“In this new state, falling droplets of ammonia-water liquid can collide with the upgoing water-ice crystals and electrify the clouds.  This was a big surprise, as ammonia-water clouds do not exist on Earth.”

But in Juno’s case, the spacecraft’s close flyby of the upper atmosphere and clouds revealed flashes of lightning originating at much higher altitudes than previously observed or thought possible.

That triggered an investigation and deep dive into Juno’s data. 

“When Heidi discovered shallow lightning, we realized we had evidence that ammonia mixes with water high in the atmosphere,” noted Scott Bolton, Juno’s principal investigator at the Southwest Research Institute in San Antonio.

It is this part that turned out to be key to solving a larger puzzle scientists have been scratching their heads over.

Artist’s impression of shallow lightning in Jupiter’s upper atmosphere. (Credit: NASA/JPL-Caltech/SwRI/MSSS/Gerald Eichstädt/Heidi N. Becker/Koji Kuramura)

The amount of ammonia in Jupiter’s upper atmosphere is not what it should be; in fact, most of it is missing.  But ammonia can’t just disappear; something had to be removing it.  But what?

“Previously, scientists realized there were small pockets of missing ammonia, but no one realized how deep these pockets went or that they covered most of Jupiter,” said Bolton.  “We were struggling to explain the ammonia depletion with ammonia-water rain alone, but the rain couldn’t go deep enough to match the observations.”

Even more curious, the amount of ammonia in the upper atmosphere changes at a specific spot as that spot moves with Jupiter’s rotation.  Yet scientists could never explain how all this ammonia was missing — until the discovery of shallow lightning.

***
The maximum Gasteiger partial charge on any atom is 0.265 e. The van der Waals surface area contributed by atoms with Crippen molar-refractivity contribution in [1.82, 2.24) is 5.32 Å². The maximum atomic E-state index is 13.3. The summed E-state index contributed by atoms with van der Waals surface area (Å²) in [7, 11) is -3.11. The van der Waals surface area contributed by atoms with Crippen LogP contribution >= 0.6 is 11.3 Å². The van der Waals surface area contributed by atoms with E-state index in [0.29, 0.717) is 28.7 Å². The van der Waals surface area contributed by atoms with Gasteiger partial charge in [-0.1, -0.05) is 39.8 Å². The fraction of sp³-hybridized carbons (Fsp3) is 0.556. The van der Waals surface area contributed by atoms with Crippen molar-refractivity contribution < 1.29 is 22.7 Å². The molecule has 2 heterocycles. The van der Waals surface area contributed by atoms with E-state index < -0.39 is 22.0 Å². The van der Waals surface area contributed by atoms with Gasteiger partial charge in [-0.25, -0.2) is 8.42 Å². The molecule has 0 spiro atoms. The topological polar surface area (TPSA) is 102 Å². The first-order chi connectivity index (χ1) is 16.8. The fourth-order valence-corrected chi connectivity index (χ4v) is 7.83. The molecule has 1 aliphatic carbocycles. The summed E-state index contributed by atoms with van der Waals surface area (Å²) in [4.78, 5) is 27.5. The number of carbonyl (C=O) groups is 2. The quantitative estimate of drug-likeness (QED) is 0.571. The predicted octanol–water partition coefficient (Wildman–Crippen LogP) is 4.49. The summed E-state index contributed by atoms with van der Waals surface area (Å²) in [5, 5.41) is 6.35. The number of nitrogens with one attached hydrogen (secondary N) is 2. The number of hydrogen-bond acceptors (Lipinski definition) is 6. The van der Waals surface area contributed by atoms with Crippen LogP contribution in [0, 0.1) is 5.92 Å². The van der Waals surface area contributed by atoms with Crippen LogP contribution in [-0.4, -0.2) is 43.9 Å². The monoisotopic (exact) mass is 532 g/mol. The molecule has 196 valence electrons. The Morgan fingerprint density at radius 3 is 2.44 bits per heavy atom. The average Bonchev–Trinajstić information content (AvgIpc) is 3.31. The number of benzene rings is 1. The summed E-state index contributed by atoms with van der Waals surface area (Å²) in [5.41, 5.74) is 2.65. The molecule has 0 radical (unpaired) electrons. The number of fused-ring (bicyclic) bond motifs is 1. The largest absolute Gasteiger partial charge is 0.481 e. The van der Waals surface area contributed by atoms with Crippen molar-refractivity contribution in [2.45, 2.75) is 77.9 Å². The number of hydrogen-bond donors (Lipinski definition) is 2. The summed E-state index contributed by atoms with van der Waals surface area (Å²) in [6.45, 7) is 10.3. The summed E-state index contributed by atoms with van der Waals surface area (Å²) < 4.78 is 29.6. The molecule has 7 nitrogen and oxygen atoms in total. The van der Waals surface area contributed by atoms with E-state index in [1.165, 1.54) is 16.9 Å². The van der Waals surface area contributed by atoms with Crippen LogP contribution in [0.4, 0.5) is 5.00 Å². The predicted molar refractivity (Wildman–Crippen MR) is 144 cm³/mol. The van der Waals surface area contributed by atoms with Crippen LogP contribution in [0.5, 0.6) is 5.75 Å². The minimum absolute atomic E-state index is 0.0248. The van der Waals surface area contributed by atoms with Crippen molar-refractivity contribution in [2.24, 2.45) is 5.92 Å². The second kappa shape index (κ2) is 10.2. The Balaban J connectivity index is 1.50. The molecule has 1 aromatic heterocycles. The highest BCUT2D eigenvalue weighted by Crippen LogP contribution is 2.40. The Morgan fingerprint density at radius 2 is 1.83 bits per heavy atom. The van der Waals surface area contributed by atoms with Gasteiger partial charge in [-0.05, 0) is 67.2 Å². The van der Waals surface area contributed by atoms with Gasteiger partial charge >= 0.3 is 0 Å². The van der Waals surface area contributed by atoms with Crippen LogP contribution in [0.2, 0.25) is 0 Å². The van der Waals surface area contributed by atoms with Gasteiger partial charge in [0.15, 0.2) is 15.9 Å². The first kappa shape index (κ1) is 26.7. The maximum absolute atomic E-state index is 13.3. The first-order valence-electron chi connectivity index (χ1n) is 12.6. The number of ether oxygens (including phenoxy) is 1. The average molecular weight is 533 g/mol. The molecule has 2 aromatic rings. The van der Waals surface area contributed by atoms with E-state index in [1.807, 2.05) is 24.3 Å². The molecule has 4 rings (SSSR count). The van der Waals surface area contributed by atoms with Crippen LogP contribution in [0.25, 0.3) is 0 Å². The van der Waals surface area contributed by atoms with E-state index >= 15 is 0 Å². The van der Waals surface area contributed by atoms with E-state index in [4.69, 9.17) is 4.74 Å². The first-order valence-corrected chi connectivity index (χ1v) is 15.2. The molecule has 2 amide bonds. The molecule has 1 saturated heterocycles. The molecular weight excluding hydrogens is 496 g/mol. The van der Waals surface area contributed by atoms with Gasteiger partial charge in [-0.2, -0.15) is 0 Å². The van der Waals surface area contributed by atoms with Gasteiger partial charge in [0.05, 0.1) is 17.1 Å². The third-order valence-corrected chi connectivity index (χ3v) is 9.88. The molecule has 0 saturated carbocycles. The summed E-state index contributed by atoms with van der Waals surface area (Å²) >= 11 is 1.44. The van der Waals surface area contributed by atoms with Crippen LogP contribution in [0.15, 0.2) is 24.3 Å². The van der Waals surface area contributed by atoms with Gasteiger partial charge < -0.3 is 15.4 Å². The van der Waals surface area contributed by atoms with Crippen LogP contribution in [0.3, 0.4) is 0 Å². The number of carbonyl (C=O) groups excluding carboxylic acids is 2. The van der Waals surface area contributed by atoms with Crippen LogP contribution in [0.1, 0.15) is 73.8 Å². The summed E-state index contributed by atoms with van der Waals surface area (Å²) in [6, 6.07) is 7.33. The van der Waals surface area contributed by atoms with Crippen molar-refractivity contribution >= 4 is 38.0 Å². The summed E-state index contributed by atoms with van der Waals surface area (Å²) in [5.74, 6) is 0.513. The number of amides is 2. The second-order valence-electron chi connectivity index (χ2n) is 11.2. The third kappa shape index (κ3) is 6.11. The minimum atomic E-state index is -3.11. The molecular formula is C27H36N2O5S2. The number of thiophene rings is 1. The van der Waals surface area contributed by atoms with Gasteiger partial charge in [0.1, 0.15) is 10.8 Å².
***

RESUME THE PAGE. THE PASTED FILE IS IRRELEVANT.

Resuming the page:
While ammonia-rain couldn’t solely explain the ammonia loss from the upper atmosphere, hail could.

“I realized a solid, like a hailstone, might go deeper and take up more ammonia,” added Bolton.

The theory now generated by Juno data — in conjunction with the shallow lightning discovery — is that Jovian thunderstorms form slushy ammonia-rich hailstones called “mushballs” by the science team.

These mushballs trap ammonia and water as they form and then carry the ammonia deep down into Jupiter’s atmosphere — far enough and frequent enough to explain the observed ammonia loss.

An independent investigation of this concluded that the hailstones are roughly ⅔ water and ⅓ ammonia and form in much the same way water hail does on Earth, “by growing larger as they move up and down through the atmosphere,” according to a NASA release on the discovery.

“Eventually, the mushballs get so big, even the updrafts can’t hold them, and they fall deeper into the atmosphere, encountering even warmer temperatures, where they eventually evaporate completely,” said Tristan Guillot, a Juno co-investigator from the Université Côte d’Azur in Nice, France.